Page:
DOD Submits U.S. Space Force Proposal

WASHINGTON (DOD PR) — The establishment of the U.S. Space Force will help ensure the United States is postured to deter aggression and outpace potential adversaries in order to protect and defend our national interests in the face of a changing space environment and growing threats.

Key Points

  • Fundamentally transform our approach to space
  • Establish the U.S. Space Force
  • Maximize warfighting capacity and advocacy for space
  • Outpace future threats
  • Defend our vital national interests in space

The Defense Department has forwarded to Congress a proposal to create the U.S. Space Force — the sixth branch of the armed forces, officials at the Pentagon said today.

(more…)

Text of Space Policy Directive-4: Establishment of the United States Space Force

Credit: Matt Wade

SUBJECT: Establishment of the United States Space Force

Section 1.  Introduction.  Space is integral to our way of life, our national security, and modern warfare.  Although United States space systems have historically maintained a technological advantage over those of our potential adversaries, those potential adversaries are now advancing their space capabilities and actively developing ways to deny our use of space in a crisis or conflict.  It is imperative that the United States adapt its national security organizations, policies, doctrine, and capabilities to deter aggression and protect our interests. Toward that end, the Department of Defense shall take actions under existing authority to marshal its space resources to deter and counter threats in space, and to develop a legislative proposal to establish a United States Space Force as a sixth branch of the United States Armed Forces within the Department of the Air Force. This is an important step toward a future military department for space.  Under this proposal, the United States Space Force would be authorized to organize, train, and equip military space forces of the United States to ensure unfettered access to, and freedom to operate in, space, and to provide vital capabilities to joint and coalition forces in peacetime and across the spectrum of conflict.

(more…)

Pentagon Inspector General to Examine USAF Certification of Falcon 9

Falcon 9 lifts off on Spaceflight SSO-A mission. (Credit: SpaceX webcast)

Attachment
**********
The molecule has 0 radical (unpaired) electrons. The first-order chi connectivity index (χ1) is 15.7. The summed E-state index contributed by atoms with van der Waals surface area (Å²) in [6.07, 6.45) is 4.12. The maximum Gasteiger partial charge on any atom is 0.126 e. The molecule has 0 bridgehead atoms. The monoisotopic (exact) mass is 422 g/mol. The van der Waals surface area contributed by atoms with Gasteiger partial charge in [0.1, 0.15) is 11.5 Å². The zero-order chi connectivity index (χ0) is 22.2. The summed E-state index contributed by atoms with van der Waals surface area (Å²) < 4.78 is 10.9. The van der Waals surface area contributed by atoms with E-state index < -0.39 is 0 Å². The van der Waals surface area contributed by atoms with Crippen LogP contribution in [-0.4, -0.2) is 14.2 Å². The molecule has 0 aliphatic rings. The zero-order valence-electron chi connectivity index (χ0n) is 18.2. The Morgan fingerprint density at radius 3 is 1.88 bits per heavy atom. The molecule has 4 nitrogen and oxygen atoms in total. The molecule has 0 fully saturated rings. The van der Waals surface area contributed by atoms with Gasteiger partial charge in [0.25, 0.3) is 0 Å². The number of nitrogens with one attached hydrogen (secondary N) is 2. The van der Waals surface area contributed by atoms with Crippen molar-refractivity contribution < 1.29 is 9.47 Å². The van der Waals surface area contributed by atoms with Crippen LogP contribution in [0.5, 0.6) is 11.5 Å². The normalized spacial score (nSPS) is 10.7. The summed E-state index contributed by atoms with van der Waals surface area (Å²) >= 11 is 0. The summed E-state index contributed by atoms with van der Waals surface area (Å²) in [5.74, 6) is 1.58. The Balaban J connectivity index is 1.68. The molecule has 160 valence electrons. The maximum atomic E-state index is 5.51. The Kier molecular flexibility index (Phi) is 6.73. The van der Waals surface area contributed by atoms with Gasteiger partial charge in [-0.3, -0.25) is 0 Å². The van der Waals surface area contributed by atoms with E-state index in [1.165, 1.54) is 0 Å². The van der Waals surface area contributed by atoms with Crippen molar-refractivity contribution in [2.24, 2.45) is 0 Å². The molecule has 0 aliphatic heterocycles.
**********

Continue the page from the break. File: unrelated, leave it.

Bloomberg reports that the Pentagon’s inspector general is going to review the U.S. Air Force’s certification process for SpaceX’s Falcon 9 and Falcon Heavy.

“Our objective is to determine whether the U.S. Air Force complied with the Launch Services New Entrant Certification Guide when certifying the launch system design for the Evolved Expendable Launch Vehicle-class SpaceX Falcon 9 and Falcon Heavy launch vehicles,” the inspector general said in a memo to Air Force Secretary Heather Wilson sent on Monday.

The Air Force’s certification of SpaceX in 2015 allowed the company take on military payloads, bringing competition to military space launches that were being handled solely by United Launch Alliance, a joint venture between top defense contractors Boeing Co. and Lockheed Martin Corp. At the time, Musk said he was getting into the business in part to end a monopoly…

The memo to Wilson was signed by Michael Roark, deputy for intelligence and special program assessments. It didn’t give a reason for what prompted the evaluation. Bruce Anderson, a spokesman for the inspector general, didn’t have an immediate comment as to what led to the evaluation.

Pentagon Plans to Stand Up Space Development Agency Under Mike Griffin Within 2 Months

Mike Griffin

Inside Defense reports the Pentagon plans to stand up a new Space Development Agency within the next two months.

The Pentagon plans to establish a new Space Development Agency under the authority of Under Secretary of Defense for Research and Engineering Michael Griffin by the end of March, according to a new memo from acting Defense Secretary Pat Shanahan. The Jan. 19 memo, obtained by Inside Defense , directs Griffin to develop a plan to create the new agency. The plan is due March 1 and the intent is to stand up the agency no later than March 29.

The agency’s purpose is to revitalize the Defense Department’s space systems by shortening research and development time and cutting through red tape.  Critics have questioned whether adding a new agency to the department’s bureaucracy would accomplish these goals.

Griffin previously served as administrator of NASA under President George W. Bush.

Wilson, Griffin at Odds Over How to Create Military Space Development Agency

Mike Griffin

Space News reports that Air Force Secretary Heather Wilson and former NASA administrator Mike Griffin, who serves as undersecretary of Defense for Research and Engineering, are at odds over how to create a new space development agency designed to transform how the military creates advanced space technologies.

In her memo, Wilson suggests the Space Development Agency should be organized under the existing Space Rapid Capabilities Office and that it should be geographically and organizationally connected to U.S. Space Command. She recommends using “existing structures designed and chartered to acquire capabilities rapidly, rather than establishing new structures.”